Covered in thorny spines with a branched, cactus-like tail and a liking for hard liquor, Cactus Cat, or Cactifelinus inebrius, belongs to a pantheon of American monsters known as the Fearsome Critters.
Not only does Cactus Cat enjoy a drink, he brews his own booze. Using razor sharp bones that protrude from his forearms, he slashes the cactus, allowing the sap to ooze. Over the next few days, the sap ferments. Cactus Cat then returns, greedily lapping up the cactus liquor until drunk. Once he’s had his fill, he dances off into the desert, scratching his bony forearms together and yowling with joy.
The great cactus areas between Prescott and Tucson comprise his habitat, although sightings have been reported from the valley of the lower Yaqui in Mexico to the Yucatan. In times gone by, humans in these parts hunted the Cactus Cat using knowledge of his cactus slashing to lie in wait for his return to drink. But Cactus Cat is wily. While the humans thought they were hunting him, Cactus Cat would ambush his hunters and flog them to death with his spiny tail leaving red welts on the victim’s body. When the bodies were found, the welts were attributed to prickly heat – only the old-timers knew it was the Cactus Cat.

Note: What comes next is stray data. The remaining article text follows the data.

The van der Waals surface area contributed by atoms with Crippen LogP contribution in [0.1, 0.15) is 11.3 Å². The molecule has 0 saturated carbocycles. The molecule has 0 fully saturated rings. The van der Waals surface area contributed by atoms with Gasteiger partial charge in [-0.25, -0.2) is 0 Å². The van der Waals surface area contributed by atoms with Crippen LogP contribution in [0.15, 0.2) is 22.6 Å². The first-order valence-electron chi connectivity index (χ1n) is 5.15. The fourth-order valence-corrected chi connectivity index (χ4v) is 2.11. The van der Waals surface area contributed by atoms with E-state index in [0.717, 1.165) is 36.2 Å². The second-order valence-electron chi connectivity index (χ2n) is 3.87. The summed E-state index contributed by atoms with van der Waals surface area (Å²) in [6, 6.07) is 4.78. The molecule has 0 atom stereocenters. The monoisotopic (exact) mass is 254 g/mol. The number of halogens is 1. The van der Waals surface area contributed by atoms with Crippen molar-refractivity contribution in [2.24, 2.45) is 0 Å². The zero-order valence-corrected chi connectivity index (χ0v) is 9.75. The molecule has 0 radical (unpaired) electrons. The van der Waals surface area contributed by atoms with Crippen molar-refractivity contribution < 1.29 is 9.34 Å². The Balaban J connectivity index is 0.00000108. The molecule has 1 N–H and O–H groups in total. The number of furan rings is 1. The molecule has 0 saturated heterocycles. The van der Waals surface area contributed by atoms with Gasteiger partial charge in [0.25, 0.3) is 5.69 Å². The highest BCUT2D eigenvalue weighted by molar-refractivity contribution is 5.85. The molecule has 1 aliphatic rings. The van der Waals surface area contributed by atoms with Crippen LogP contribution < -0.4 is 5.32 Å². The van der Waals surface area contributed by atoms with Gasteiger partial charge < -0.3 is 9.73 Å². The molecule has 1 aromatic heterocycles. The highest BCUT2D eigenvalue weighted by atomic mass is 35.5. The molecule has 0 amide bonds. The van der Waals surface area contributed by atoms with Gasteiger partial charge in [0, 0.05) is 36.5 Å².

As an interesting side note, American Wizarding reports that early European settlers regarded these creatures as cactus dryads or beings whose lives were intimately tied to the cactus. While they have a symbiotic relationship with the cactus – dryads they are not. However, their spit reputedly has healing qualities.
American Wizarding. Cat dryad protecting the cactus?
Cohen, Daniel. Monsters, Giants, and Little Men from Mars: An Unnatural History of the Americas. New York: Doubleday, 1975.
Cox, William T. with Latin Classifications by George B. Sudworth. Fearsome Creatures of the Lumberwoods. Washington, D.C.: Judd & Detweiler Inc., 1910.
Tryon, Henry. Fearsome Critters. Cornwall, NY: Idlewild Press, 1939.
Image: Illustrated by Coert Du Bois [public domain]. From Fearsome Creatures of the Lumberwoods By William T. Cox, 1910.